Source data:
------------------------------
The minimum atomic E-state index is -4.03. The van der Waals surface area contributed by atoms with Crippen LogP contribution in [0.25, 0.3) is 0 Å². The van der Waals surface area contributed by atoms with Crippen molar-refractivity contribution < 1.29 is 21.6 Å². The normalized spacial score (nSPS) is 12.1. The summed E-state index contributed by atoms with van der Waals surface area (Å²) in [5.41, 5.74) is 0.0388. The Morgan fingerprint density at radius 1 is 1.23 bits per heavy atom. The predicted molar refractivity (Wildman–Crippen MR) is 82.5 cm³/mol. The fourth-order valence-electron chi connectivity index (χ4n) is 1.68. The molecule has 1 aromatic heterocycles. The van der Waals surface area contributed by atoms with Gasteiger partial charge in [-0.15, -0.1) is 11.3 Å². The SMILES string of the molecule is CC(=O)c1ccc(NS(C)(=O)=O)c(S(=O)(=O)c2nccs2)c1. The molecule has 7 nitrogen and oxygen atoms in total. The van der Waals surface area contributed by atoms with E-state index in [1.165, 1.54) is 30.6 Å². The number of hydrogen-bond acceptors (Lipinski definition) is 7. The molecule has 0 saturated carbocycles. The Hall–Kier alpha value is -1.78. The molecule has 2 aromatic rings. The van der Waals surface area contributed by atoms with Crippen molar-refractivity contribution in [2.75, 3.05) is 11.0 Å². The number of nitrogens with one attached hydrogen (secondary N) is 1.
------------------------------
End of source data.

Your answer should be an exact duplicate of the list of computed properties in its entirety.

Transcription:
The minimum atomic E-state index is -4.03. The van der Waals surface area contributed by atoms with Crippen LogP contribution in [0.25, 0.3) is 0 Å². The van der Waals surface area contributed by atoms with Crippen molar-refractivity contribution < 1.29 is 21.6 Å². The normalized spacial score (nSPS) is 12.1. The summed E-state index contributed by atoms with van der Waals surface area (Å²) in [5.41, 5.74) is 0.0388. The Morgan fingerprint density at radius 1 is 1.23 bits per heavy atom. The predicted molar refractivity (Wildman–Crippen MR) is 82.5 cm³/mol. The fourth-order valence-electron chi connectivity index (χ4n) is 1.68. The molecule has 1 aromatic heterocycles. The van der Waals surface area contributed by atoms with Gasteiger partial charge in [-0.15, -0.1) is 11.3 Å². The SMILES string of the molecule is CC(=O)c1ccc(NS(C)(=O)=O)c(S(=O)(=O)c2nccs2)c1. The molecule has 7 nitrogen and oxygen atoms in total. The van der Waals surface area contributed by atoms with E-state index in [1.165, 1.54) is 30.6 Å². The number of hydrogen-bond acceptors (Lipinski definition) is 7. The molecule has 0 saturated carbocycles. The Hall–Kier alpha value is -1.78. The molecule has 2 aromatic rings. The van der Waals surface area contributed by atoms with Crippen molar-refractivity contribution in [2.75, 3.05) is 11.0 Å². The number of nitrogens with one attached hydrogen (secondary N) is 1.